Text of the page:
A potential pandemic outbreak is a very real threat the world faces at any point in time. An outbreak of Ebola (or similar disease) affects essentially all parts of the healthcare industry, and we began with a broad project scope, which were narrowed down over the 8 weeks.
The focus was on how the current healthcare system is structured, and how a pandemic situation would stress that system. What type of system could our team design that would best help patients, doctors, staff, and the general population during a pandemic situation?
Philip Allen Green, MD, is a board-certified emergency medicine physician. He currently lives and works in Walla Walla, Washington. Dr. Green knew the problems in the current system of dealing with pandemics. We started with thirteen different promps he prepared for us, ranging from donning and doffing gear medical gear, to family communication when their loved ones are in the hospital. For this project, we were specifically looking for solutions based on data from the town of Walla Walla, Washington, however the findings are applicable to cities across the nation of any size. Dr. Green had three specific areas we intended to focus on. The pre-hospital stage, which is before a patient even reaches the hospital. The patient arrival stage, when the patient arrives at the hospital. And the third stage, taking patients from hospital to hospital. Although these are the main stages he focused on when discussing the problem space, there are many different subtopics which fall under these main stages that needed to be focused on.
By doing a popular media scan, we quickly realized that fear was one of the most dangerous factors during a pandemic. Alleviating and addressing this fear could save thousands or millions of lives. Getting the right information is crucial, but difficult with the current systems in place.
At the beginning of stage 2, we were placed in groups. During our first meeting, we came prepared with out favorite and strongest ideas. In brainstorming session we focused on combining these ideas into six ideas which were taken into the next stage of the project. We took notes on our laptops and used sticky notes to develop our strongest ideas and vote.
During our meetings, we evaluated our ideas based on how difficult it would be to implement, the feasibility, total number of people impacted, and many other criteria. We narrowed our ideas from 6 to 3 during stage 2, and from 3 to 1 at the end of stage 3. We made an evaluation chart that listed the groups of people impacted on the x axis, and stage of the hospital experience on the y axis. We plotted our ideas to visualize the impact of each idea, helping us decide on our final concept.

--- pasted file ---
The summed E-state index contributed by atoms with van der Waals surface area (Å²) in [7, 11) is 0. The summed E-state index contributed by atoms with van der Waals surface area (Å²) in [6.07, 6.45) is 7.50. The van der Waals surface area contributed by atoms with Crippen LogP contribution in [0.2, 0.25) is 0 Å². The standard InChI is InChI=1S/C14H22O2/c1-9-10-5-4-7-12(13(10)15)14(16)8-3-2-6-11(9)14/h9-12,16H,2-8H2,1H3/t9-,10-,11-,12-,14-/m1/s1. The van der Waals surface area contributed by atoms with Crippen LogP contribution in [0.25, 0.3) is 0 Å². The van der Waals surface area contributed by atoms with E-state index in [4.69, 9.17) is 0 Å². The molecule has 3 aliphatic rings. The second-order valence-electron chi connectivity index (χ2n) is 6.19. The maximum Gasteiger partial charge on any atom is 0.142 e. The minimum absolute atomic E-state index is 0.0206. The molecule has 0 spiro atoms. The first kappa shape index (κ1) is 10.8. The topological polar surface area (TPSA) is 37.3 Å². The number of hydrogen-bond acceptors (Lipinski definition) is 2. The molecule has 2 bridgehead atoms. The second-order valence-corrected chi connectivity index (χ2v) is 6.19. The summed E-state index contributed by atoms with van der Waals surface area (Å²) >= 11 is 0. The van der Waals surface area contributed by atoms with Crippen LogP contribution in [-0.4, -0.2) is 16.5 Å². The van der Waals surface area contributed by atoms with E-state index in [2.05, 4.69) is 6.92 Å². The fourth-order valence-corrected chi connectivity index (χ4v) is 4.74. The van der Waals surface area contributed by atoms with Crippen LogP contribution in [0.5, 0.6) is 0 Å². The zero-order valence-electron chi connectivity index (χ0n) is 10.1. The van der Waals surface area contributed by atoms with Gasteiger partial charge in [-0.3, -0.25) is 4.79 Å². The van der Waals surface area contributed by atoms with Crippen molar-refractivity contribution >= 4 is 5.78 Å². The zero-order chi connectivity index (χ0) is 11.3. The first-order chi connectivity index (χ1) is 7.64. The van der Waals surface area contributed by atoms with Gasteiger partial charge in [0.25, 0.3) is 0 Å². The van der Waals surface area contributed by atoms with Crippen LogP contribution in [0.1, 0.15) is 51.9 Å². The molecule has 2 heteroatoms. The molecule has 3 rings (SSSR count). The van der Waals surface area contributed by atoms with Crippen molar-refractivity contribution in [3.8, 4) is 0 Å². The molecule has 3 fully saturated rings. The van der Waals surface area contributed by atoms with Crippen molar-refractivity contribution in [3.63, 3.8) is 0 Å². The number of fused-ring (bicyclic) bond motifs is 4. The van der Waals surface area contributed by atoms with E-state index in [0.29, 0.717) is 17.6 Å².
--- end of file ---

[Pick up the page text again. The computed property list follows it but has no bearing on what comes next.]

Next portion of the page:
The problems highlighted were the ones we targeted.
After reflecting on our final product, I feel that we came up with a very practical solution to a vast problem that affects many different industries. We were able to leverage smartphones to reach the largest amount of people, in an effort to keep them calm and informed. This industry seems to be behind in terms of technology, which has a detrimental effect on how information is spread and patients are treated. Furthermore, developing solutions for the healthcare industry was difficult because of existing platforms that are hard to interface with.
It was challenging designing a system that would notify people, whether they were staff or the general public, without running the risk of initiating panic or alarm. Another challenge was designing a system for patients who were currently in the hospital with a disease or illness. We had to realize that different patients are in different conditions, and while some may be able to talk, some would be unable to speak or move, so designing interactive systems with any sort of touch interface for a patient wouldn’t be feasible.
If I were to keep working on this project, I would hope to talk to more healthcare experts like doctors or CDC workers in how I would go about working with hospitals and clinics to create an app that would allow patients to correspond with staff without violating HIPPA regulations. Developing the app wouldnt be too difficult, however the main problem lies in protecting patient medical records, as well as GPS information.